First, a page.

Usually it is football that throws up the phrase ‘it’s a funny old game,’ but the same could be said of cricket in the past week.
England may be the spiritual home of cricket but India is undoubtedly where its heart beats. India has just thrashed England in the one day series without many of their big names. In fact the average age of the side was 25 and a half, without the likes of Sachin Tendulkar, Rahul Dravid, VVS Laxman and Yuvrav Singh.
The trouble is without the big name players the grounds have been far from sold out. In fact the India Times newspaper was quoted as saying “With the hosts missing a number of their top stars the public response has been totally thanda.” This is a Hindi word meaning bleak or chilly.
Many are wondering why the crowds have stayed away as the one day game has been the India fans favourite form of the game. Is it because the World Cup winning stars were not playing? Is it because they were playing England? Or is it that there is now too much one day cricket?
The encouraging thing from an English purist’s perspective was hearing Stuart Meaker and Jos Butler, both in their early 20’s state that they prefer test cricket to the shortened forms of the game. Meaker stating he is a purist and that this is the form of the game he hopes to represent England at in the future.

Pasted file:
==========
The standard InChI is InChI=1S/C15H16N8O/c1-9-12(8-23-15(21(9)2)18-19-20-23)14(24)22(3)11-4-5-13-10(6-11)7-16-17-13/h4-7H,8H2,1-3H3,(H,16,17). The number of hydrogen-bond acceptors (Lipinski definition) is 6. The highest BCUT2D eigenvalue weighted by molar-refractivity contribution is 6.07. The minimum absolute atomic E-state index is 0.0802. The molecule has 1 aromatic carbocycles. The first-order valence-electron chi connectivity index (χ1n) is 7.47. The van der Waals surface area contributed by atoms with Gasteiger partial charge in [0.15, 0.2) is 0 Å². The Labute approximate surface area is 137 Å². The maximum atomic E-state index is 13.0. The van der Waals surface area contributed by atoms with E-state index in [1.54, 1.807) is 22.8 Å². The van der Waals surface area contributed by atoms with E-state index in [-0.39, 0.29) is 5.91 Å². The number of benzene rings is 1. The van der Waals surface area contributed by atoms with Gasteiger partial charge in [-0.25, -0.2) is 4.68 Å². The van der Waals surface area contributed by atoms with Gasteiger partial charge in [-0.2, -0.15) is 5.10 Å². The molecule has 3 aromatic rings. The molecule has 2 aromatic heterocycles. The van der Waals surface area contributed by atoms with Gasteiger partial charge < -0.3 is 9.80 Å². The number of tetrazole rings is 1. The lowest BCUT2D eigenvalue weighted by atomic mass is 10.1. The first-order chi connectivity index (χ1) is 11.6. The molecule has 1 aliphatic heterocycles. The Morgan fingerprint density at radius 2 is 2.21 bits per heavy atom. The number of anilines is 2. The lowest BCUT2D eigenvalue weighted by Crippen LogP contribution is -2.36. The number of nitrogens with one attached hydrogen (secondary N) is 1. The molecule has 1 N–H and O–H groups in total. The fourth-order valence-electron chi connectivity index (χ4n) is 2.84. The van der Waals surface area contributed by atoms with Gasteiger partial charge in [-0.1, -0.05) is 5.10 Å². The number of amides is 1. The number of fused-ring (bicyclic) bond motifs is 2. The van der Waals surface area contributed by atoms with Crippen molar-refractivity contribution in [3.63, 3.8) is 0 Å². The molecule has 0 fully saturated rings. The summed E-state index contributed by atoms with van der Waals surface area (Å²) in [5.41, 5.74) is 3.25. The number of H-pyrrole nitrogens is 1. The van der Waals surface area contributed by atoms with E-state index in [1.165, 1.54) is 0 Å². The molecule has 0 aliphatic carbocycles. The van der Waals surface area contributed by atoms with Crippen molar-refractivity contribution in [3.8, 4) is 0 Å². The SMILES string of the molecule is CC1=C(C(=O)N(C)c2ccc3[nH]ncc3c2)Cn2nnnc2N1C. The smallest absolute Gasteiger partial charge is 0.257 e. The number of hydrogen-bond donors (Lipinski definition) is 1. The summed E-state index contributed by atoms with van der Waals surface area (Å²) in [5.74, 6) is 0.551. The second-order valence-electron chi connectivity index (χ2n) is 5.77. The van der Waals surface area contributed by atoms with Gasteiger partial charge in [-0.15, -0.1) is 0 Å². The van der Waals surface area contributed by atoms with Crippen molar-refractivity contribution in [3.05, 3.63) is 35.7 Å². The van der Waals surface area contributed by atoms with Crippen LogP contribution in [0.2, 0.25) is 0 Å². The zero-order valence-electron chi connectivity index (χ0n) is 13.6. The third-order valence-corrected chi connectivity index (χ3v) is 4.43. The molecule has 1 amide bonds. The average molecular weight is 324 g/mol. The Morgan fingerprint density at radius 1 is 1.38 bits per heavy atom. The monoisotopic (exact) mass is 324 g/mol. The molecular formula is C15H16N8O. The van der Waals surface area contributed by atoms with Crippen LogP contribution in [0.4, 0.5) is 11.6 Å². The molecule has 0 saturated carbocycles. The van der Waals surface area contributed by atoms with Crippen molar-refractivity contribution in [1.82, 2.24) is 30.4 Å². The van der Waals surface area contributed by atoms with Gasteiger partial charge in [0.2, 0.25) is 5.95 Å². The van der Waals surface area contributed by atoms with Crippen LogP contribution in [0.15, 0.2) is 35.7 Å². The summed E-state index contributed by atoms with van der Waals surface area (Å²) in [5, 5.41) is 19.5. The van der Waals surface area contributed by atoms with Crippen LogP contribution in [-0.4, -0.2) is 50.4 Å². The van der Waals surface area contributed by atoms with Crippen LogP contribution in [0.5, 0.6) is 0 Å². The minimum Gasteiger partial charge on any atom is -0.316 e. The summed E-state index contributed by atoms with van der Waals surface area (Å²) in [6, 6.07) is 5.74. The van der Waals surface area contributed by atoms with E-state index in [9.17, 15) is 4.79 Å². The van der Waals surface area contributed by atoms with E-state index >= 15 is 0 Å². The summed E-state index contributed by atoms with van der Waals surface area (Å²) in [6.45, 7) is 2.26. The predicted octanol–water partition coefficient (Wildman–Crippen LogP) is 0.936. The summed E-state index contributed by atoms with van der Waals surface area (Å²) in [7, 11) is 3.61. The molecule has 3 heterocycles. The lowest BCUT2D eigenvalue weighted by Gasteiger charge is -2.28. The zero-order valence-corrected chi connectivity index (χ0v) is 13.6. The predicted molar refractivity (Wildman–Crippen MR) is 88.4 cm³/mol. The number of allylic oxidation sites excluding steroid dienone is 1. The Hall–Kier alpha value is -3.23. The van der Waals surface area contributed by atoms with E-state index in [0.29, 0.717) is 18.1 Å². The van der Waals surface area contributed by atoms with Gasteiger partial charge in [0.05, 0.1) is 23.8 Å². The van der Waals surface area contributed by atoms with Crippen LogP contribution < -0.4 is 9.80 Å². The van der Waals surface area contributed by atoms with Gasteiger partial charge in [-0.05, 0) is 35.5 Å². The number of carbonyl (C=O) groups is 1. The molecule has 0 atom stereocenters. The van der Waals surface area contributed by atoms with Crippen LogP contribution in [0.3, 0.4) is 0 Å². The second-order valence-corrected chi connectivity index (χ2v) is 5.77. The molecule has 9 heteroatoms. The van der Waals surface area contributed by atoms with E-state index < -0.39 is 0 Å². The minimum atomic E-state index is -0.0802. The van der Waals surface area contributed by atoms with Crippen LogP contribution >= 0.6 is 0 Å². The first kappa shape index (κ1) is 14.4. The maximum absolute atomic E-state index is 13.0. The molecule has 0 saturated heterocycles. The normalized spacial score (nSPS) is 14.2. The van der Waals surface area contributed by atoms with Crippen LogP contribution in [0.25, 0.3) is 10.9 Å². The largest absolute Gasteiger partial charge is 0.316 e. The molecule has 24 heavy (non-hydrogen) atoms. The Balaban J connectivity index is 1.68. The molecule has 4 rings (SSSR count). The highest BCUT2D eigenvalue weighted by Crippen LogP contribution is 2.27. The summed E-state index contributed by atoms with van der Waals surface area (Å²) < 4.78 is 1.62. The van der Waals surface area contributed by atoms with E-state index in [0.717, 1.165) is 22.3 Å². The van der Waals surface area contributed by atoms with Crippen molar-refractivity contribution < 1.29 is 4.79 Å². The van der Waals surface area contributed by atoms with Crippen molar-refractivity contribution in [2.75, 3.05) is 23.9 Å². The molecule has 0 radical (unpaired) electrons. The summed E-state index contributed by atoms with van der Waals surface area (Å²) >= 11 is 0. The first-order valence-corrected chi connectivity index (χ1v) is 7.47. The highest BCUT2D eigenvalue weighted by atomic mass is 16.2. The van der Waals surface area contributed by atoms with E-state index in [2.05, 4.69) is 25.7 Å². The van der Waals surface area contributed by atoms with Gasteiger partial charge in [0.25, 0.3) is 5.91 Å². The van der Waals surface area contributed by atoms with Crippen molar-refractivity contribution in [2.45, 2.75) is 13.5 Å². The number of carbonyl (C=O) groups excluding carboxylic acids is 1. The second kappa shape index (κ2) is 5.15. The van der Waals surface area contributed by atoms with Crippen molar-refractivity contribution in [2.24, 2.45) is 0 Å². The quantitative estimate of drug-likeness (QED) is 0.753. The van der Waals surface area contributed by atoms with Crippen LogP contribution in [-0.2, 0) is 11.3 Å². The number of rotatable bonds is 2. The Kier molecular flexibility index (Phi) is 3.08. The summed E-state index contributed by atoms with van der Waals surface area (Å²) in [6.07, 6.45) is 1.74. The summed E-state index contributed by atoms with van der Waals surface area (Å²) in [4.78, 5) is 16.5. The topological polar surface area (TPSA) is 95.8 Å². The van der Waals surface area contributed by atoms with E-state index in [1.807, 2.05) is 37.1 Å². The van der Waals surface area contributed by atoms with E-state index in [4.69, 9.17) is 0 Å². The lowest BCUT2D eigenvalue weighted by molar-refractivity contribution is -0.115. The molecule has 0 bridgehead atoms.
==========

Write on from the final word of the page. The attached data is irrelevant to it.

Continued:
This is very encouraging as these pros have come into the game when twenty-twenty cricket was at its peak, and to hear them say that they believe Test cricket is the pinnacle of the game is refreshing. Maybe the public in India are saying the same, but with the big names returning for the test match it will be hard to tell at this point in time.
While in Australia there was more good news as new Chairman of selectors the respected John Inverarity, stated that he saw the selectors role in a very different light to his predeccessors. No more long term retirement funds for seasoned pros.
“Generating youth is the lifeblood of sport. You need to keep an ideal balance in terms of age profile and how much longer people have got in their careers.” Inverarity said.
It would appear that this has also a lot to do with how many people come through the gates, as reflected in India.